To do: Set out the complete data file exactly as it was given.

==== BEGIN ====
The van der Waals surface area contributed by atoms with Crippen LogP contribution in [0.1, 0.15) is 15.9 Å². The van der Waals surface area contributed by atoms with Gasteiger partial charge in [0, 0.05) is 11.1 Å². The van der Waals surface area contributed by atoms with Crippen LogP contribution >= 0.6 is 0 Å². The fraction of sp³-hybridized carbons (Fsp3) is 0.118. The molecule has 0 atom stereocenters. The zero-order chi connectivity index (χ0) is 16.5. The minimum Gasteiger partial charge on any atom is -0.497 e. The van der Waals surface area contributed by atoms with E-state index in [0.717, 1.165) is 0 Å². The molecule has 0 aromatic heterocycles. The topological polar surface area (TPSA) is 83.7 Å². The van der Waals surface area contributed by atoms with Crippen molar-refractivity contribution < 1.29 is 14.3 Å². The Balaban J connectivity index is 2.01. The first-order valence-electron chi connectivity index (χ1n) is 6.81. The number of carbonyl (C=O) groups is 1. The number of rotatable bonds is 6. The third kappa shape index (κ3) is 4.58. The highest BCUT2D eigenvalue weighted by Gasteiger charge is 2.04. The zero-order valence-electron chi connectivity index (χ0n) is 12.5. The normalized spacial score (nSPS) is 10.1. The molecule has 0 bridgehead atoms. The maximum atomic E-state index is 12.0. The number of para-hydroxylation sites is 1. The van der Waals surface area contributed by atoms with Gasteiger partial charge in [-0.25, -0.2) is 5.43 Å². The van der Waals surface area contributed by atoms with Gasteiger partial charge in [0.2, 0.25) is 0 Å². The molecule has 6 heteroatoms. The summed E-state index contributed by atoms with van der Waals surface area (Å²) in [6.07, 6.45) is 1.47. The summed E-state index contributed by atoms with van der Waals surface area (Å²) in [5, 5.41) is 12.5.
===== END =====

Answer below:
The van der Waals surface area contributed by atoms with Crippen LogP contribution in [0.1, 0.15) is 15.9 Å². The van der Waals surface area contributed by atoms with Gasteiger partial charge in [0, 0.05) is 11.1 Å². The van der Waals surface area contributed by atoms with Crippen LogP contribution >= 0.6 is 0 Å². The fraction of sp³-hybridized carbons (Fsp3) is 0.118. The molecule has 0 atom stereocenters. The zero-order chi connectivity index (χ0) is 16.5. The minimum Gasteiger partial charge on any atom is -0.497 e. The van der Waals surface area contributed by atoms with E-state index in [0.717, 1.165) is 0 Å². The molecule has 0 aromatic heterocycles. The topological polar surface area (TPSA) is 83.7 Å². The van der Waals surface area contributed by atoms with Crippen molar-refractivity contribution < 1.29 is 14.3 Å². The Balaban J connectivity index is 2.01. The first-order valence-electron chi connectivity index (χ1n) is 6.81. The number of carbonyl (C=O) groups is 1. The number of rotatable bonds is 6. The third kappa shape index (κ3) is 4.58. The highest BCUT2D eigenvalue weighted by Gasteiger charge is 2.04. The zero-order valence-electron chi connectivity index (χ0n) is 12.5. The normalized spacial score (nSPS) is 10.1. The molecule has 0 bridgehead atoms. The maximum atomic E-state index is 12.0. The number of para-hydroxylation sites is 1. The van der Waals surface area contributed by atoms with Gasteiger partial charge in [-0.25, -0.2) is 5.43 Å². The van der Waals surface area contributed by atoms with Gasteiger partial charge in [0.2, 0.25) is 0 Å². The molecule has 6 heteroatoms. The summed E-state index contributed by atoms with van der Waals surface area (Å²) in [6.07, 6.45) is 1.47. The summed E-state index contributed by atoms with van der Waals surface area (Å²) in [5, 5.41) is 12.5.